(Adds comments from mother to local media)
Jan 10 The University of Utah is investigating
what it calls "credible information" that a woman at a Salt Lake
City area fertility clinic was artificially inseminated with
sperm, not from her husband, but from a part-time lab employee.
The school released a statement saying no records remained
at the now-closed lab, Reproductive Medical Technologies Inc, to
prove the woman's claim, and that the part-time employee died in
A University of Utah spokeswoman declined on Friday to
comment beyond the statement, which said the university did not
own or operate the lab, but contracted with it for specimen
preparation and semen analysis.
"Through genetic testing, a woman who received artificial
insemination in 1991 discovered the biological father of her
child was not her husband, as she had assumed," the university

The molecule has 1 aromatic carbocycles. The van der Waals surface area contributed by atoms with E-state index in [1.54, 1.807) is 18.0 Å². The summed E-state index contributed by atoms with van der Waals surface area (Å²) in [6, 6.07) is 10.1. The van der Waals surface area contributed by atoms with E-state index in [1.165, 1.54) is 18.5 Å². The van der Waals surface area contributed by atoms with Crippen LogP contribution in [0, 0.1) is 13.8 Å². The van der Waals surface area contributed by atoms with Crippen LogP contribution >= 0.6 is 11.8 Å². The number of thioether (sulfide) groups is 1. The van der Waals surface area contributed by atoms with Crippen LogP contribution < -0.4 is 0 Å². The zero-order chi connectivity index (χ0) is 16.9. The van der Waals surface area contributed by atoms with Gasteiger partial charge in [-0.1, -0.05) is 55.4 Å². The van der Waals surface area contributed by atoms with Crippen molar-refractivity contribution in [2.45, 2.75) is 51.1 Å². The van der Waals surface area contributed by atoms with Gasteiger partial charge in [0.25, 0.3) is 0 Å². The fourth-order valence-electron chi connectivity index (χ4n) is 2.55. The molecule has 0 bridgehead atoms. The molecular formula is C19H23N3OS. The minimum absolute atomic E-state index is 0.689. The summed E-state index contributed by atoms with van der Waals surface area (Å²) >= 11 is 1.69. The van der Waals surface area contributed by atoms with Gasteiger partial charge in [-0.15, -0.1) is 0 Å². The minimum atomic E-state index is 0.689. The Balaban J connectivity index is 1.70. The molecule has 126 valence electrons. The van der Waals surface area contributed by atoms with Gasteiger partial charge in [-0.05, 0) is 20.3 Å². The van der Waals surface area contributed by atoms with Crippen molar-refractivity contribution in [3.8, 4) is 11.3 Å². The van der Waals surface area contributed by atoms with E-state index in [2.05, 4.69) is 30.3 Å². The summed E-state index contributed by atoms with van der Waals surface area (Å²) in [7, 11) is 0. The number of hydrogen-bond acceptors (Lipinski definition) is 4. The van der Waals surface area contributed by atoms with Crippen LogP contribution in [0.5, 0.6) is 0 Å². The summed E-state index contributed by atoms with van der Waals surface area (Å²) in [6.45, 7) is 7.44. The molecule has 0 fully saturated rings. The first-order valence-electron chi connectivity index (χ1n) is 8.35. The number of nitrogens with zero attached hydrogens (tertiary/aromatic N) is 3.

statement said. "She traced the genetics of her child to a man
who was a former employee of a now-defunct medical lab,
Reproductive Medical Technologies Inc."
Three of the clinic's owners were faculty or staff at the
University of Utah, which also owned an adjacent lab, and the
employee whose sperm was involved also worked part-time at the
lab between 1988 and 1993, the statement said.
The mother at the center of the possible sperm swap was not
identified by the university, but told local television channel
KUTV in an interview that she discovered the situation through
DNA tests she had conducted on her family.
"When I called my daughter and my husband's DNA up next to
one another, they didn't share any DNA at all and I just thought
to myself, 'Oh my God!'" the woman told KUTV. The station did
not disclose her name.
The woman, who was not shown on TV, told the station that
she and her husband went to the lab in the early 1990s after
they had trouble conceiving and that their daughter, who is now
21, was born in 1992.
The university said it had been unable to determine how the
sperm could have been swapped, but said there was no evidence
that any other couples were affected.
It said it was offering free paternity testing for women who
received artificial insemination at RMTI or at the adjacent
university-owned lab between 1988 and 1993.
(Reporting by Dan Whitcomb; editing by Cynthia Johnston and